Update on SCN Management

Posted on May 8, 2018 by:

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Soybean Cyst Nematode (SCN) remains the #1 most damaging soybean pest in North America. This pest has been called the “silent yield robber” because fields with no visible symptoms can experience a 10% yield loss.

Recently I attended a crop management seminar in Ames, Iowa. Iowa State University (ISU) Extension Nematologist Dr. Greg Tylka presented research findings showing that yield loss to SCN under severe infestations can be as much as 50 percent. Although most farmers don’t experience that level of damage, the trend is that SCN is affecting more acres than before.

There is another alarming trend showing up in Iowa and in other states that make up Latham Country…many SCN populations are becoming resistant to PI 88788, which is the main source of genetic resistance.

Dr. Tylka and his staff have been conducting yield trials since 1991 in Iowa with SCN-resistant soybeans. More than 95% of the soybeans entered in those yield trials carry the PI 88788 gene which has, historically, been the best source of SCN resistance for U.S. farmers. From 1991 to 1999, almost all the SCN populations in these trials reproduced below 10% (which is considered excellent) with the PI 88788 gene. Starting in 2000, however, that resistance started to falter. In 2015, there were no PI 88788 soybeans that held the reproduction level of SCN below 10%!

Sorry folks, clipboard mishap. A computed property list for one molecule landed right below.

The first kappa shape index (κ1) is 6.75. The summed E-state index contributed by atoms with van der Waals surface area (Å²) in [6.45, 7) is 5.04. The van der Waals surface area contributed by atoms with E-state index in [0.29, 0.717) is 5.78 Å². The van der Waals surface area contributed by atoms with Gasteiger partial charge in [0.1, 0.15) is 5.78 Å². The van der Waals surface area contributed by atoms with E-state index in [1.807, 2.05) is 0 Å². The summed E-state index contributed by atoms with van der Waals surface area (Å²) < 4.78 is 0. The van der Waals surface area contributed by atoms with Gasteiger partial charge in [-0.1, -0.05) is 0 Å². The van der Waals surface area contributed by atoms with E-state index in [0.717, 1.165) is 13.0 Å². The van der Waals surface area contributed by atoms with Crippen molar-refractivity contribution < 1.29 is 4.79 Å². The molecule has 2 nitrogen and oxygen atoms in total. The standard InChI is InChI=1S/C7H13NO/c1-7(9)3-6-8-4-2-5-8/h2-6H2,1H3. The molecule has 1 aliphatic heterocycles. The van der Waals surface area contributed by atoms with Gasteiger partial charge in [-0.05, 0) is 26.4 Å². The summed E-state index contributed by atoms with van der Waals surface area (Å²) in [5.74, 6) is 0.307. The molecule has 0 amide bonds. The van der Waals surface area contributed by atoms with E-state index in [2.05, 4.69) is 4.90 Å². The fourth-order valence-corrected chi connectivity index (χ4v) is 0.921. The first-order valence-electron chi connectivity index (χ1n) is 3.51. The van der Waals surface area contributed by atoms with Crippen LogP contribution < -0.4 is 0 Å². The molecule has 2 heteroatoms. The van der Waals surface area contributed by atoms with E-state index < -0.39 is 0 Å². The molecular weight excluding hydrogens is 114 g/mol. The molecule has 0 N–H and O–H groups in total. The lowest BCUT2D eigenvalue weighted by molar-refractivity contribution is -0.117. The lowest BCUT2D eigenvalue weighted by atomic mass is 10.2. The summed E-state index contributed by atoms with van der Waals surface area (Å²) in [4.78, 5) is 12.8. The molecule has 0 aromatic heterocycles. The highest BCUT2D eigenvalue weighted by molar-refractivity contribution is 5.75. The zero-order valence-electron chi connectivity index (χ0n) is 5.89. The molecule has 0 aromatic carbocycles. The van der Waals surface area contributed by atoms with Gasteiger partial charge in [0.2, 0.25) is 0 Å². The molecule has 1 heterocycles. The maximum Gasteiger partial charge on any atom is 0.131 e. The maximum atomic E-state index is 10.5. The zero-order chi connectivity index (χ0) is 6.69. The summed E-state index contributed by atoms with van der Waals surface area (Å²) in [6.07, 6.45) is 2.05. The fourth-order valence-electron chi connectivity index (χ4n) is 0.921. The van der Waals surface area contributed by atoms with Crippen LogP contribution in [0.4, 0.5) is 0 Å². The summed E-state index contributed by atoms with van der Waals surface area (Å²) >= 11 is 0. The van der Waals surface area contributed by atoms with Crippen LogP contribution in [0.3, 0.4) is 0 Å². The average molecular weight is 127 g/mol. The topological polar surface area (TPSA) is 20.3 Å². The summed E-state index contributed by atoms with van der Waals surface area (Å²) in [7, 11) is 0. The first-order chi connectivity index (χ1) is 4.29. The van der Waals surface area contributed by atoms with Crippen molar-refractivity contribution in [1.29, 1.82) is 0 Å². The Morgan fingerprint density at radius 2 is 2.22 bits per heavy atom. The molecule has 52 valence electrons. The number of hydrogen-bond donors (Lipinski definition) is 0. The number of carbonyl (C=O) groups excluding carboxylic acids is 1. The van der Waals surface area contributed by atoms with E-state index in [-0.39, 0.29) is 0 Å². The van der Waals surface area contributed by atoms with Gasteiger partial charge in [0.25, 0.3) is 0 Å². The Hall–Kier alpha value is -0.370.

Over time, there has been a gradual reduction in yield while using the PI 88788 resistance. This trend was rather predictable as we’ve seen the same thing happen with weed resistance to various herbicides. Going forward, we know that the usefulness of PI 88788 will continue to decline.

Here at Latham Hi-Tech Seeds, we are working with breeders to bring in cultivars that have Peking resistance in hope that these will perform well against SCN and produce acceptable yields. Along with that, we will continue to monitor the various new seed treatment options as they become available. Products like Clariva®, VOTiVO®, Aveo™ EZ, NemaStrike™, ILeVO® and others may prove helpful as we try to manage this very serious soybean pest.

Categories: General Agronomy